Theoretically, all health professions, including pharmacists, would benefit from EI skill development and a higher EQ. Health professional interact with patients and these interactions require trust and effective communication. I believe that EI skills are best taught through communication-type labs. By making the students aware of their EQ score prior to lab, learners can improve their EI skills by developing self-awareness and working through various patient case scenarios and healthcare situations. Reflective exercises related to uncomfortable interactions — such as an angry patient or a competitive classmate — may also help learners develop their EQ. These exercises are intended to help them to acknowledge their thoughts, control their emotions, and think about others. These exercises may help to decrease school-related stress as they learn to assess and adjust their emotions. EI exercise can also help learners work more effectively with others in the classroom and beyond.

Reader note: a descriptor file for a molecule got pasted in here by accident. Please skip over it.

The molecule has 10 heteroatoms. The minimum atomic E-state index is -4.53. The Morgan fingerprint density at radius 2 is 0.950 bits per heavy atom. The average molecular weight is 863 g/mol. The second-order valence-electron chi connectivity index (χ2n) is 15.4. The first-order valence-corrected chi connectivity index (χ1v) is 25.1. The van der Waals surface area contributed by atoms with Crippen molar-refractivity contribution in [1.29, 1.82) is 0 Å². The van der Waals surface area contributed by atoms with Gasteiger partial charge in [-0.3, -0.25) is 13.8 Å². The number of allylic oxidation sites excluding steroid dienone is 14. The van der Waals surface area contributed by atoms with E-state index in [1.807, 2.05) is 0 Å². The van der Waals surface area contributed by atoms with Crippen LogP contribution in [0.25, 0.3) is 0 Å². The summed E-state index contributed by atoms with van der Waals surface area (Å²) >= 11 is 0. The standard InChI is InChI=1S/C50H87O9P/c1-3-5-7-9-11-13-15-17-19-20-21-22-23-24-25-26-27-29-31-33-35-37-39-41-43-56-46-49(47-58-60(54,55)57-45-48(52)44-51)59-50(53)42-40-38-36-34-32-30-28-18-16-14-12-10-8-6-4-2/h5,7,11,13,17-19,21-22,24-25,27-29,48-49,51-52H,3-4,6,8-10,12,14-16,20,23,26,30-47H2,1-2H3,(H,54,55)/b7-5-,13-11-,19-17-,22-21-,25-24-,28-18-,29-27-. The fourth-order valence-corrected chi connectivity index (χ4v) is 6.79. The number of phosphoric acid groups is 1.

EI is not a skill that can be developed overnight. With the encouragement of emotionally intelligent teachers, students can hone their skills and improve their own EQ, which may enhance their chances of success, both personally and professionally.
- Bradberry T and Greaves J. The emotional intelligencequick book: everything you need to know to put your EQ to work. New York: Fireside; 2005.
- Goleman D. Emotional intelligence: why it can matter morethan IQ. New York: Bantam Books; 1997.
- Daniel Goleman’s five components of emotional intelligence [Internet]. 2009 Feb 9. [cited 2014 Sept 22].
- Lynn AB. The emotional intelligence activity book: 50activities for promoting EQ at work. New York: Amacom; 2002.
- Fletcher I, Leadbetter P, Curran, et al. A pilot study assessing emotional intelligence training and communication skills with third year medical students. Patient Education and Counseling. 2009;76:376-9.